Conference Board leaders' panel aims to add market focus to Canada's S&T Strategy

Guest Contributor
June 5, 2008

Report due this fall

A high level panel examining Canada's potential for competitive advantage in new and emerging areas will report this fall on ways in which the country can enhance its ability to build innovative capacity through increased commerce. The Leaders' Panel on Innovation-Based Commerce — assembled by the Conference Board of Canada (CBoC) — has released a briefing document to demonstrate its progress to date. It also unveiled its selection criteria for determining where Canada can best focus its collective energies and improve its innovation performance which currently ranks 14th among 17 comparative countries.

The Panel extends work initiated by the CBoC's Leaders' Roundtable on Commercialization, which released a key report in 2006 containing a suite of recommendations aimed at promoting a strong culture of commerce in Canada (R$, May 16/06).

The latest Panel is populated with representatives from more than 30 organizations backing the initiative, including many federal and provincial research organizations, government departments, universities and high-tech firms. Their advice will be forwarded to Board staff who are responsible for crafting the final report, which is expected to contain a set of analyses and recommendations. The report will be released when the Panel holds its final meeting in Ottawa October 22-23.

"This panel focuses more on commercialization or the market aspect rather than the S&T aspect," says Gilles Rhéaume, CBoC's VP public policy and Panel chair. "We're looking at new and emerging technologies that may offer tremendous product opportunities through a whole new set of industries."

To determine which new areas Canada should consider, CBoC developed five selection criteria. Each technology area was assessed according to their economic and social drivers, global markets, commercial capacity, S&T capability, leadership and commitment.

"The panel will present key areas for moving forward and achieving global positioning," says Rhéaume. "Some countries are well advanced in areas where we can't compete but some other areas are new … And if we have the fiscal system to support this to happen, we will attract Canadian and foreign investment into these areas. We also need anchor tenants through major company presences. These are the companies that smaller companies can feed from. Also, innovation often comes from smaller companies and are part of the overall industrial ecosystem."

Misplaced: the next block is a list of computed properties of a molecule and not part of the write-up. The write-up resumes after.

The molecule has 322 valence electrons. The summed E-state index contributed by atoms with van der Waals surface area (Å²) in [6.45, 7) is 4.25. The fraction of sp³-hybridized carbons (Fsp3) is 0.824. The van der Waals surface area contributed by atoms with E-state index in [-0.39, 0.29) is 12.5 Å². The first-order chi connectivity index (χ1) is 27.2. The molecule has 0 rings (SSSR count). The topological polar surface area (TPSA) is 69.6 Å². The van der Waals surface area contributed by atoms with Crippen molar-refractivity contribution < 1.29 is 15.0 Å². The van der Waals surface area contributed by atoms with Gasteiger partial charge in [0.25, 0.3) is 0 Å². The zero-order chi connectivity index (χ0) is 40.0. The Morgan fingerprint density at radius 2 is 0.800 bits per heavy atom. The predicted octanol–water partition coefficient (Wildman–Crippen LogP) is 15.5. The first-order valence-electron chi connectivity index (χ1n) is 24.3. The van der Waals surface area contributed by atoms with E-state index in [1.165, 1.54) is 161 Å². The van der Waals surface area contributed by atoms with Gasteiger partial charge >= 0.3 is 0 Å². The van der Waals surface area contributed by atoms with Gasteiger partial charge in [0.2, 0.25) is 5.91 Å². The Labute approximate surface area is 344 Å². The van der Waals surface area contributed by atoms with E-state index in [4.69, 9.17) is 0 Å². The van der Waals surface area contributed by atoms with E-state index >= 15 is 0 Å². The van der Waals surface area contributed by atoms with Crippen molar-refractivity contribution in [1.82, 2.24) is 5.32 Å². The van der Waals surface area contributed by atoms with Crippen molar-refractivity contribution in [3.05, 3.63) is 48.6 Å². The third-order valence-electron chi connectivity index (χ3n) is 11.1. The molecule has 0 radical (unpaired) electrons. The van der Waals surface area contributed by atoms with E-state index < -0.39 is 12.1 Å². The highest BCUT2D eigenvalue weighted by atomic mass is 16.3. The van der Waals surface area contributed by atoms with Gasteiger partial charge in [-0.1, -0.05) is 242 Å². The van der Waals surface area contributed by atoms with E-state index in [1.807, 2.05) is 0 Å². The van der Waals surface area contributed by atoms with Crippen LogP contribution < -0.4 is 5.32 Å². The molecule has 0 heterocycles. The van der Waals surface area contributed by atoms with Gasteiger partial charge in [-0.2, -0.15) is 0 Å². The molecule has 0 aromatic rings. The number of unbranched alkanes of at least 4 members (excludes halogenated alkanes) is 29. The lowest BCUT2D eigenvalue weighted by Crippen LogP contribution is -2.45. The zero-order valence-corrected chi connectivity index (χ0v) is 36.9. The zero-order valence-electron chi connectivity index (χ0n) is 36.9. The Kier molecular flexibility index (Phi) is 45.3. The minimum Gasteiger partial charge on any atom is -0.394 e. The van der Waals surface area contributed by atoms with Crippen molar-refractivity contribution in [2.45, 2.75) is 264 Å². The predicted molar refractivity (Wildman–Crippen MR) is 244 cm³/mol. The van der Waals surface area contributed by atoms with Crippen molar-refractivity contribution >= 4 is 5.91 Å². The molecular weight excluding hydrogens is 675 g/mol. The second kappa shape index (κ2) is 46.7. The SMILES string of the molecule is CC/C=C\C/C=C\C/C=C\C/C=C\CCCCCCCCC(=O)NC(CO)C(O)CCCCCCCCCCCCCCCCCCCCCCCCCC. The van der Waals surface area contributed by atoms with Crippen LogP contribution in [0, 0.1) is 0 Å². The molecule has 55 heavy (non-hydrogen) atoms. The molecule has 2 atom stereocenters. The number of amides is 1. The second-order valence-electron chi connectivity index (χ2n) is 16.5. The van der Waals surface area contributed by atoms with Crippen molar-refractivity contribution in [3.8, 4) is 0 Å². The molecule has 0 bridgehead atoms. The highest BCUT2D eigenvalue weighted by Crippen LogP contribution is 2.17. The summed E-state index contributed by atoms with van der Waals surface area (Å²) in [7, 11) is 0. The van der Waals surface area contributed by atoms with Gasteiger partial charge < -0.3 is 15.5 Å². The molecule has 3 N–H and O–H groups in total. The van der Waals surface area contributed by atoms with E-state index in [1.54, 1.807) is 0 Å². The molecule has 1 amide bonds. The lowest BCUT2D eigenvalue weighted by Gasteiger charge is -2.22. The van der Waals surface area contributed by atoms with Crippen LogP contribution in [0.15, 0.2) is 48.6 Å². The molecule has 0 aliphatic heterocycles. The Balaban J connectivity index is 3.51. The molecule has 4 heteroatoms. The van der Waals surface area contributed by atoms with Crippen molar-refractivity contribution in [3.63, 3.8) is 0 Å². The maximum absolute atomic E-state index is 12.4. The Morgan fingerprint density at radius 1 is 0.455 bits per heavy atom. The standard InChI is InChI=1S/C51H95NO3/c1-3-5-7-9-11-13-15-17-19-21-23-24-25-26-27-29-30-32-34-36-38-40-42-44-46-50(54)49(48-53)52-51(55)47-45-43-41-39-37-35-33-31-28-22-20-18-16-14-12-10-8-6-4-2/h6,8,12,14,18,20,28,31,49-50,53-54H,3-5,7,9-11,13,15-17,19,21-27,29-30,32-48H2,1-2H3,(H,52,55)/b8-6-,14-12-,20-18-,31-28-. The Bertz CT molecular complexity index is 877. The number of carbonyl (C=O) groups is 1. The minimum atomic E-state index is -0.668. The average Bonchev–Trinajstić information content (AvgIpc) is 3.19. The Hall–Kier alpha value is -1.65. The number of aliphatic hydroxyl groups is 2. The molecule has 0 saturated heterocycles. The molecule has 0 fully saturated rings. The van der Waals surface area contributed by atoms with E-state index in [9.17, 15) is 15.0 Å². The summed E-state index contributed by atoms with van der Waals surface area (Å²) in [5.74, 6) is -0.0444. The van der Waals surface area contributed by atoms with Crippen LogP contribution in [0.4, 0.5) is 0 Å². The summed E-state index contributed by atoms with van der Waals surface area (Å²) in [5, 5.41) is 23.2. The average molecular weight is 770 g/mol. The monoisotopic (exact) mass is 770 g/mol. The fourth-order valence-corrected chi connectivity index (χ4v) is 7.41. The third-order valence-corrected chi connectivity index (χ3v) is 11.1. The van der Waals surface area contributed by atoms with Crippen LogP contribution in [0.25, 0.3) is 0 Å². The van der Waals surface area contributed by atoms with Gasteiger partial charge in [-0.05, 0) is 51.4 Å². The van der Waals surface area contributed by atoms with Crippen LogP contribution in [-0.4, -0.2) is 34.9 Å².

"Identifying areas of focus ... has to be based on the guidance of industry leaders, giving priority to business and market considerations ... It will take a much higher level of commitment to take Canadian innovation to global leadership levels" — Leaders' Panel on Innovation-Based Commerce

The Panel's emphasis on markets and commerce is seen as a necessary complement to the federal S&T Strategy, which was released last year and is now being implemented. The Strategy identified four areas where Canada can become globally competitive, but they are so broad as to be of limited value in the actual execution of an innovation strategy.

"The strategy's focus is so broad that the areas mean nothing. We want to be more specific and look beyond S&T," says Rhéaume. "Governments have a lot of power in making things happen if they have the will to do it. But if we focus only on S&T with no commercial capacity we're going to fail."

innovation council

The Panel's work parallels the Board's ongoing efforts to establish a Centre on Innovation to take a systematic view of Canada's innovation system(s) and implement a research work plan reflecting the interests of its members.

To make the Centre a reality, the CBoC brought in Guy Stanley as its director of technology and innovation (R$, January 21/08). The intent of the Centre is to help realize the Panel's recommendations and develop statistical tools to gauge progress.

The Centre aims to establish a research agenda for Canada's innovation systems that can be utilized by policy makers in all sectors.

"I've pretty much got the elephants in the room but it's still a dance," says Stanley of his progress to date. "Policy making has changed and policy makers need something they can use so we need to be useful ... The Centre is another piece of machinery and its end goal is to turn the country's innovation around because right now we're not doing this."


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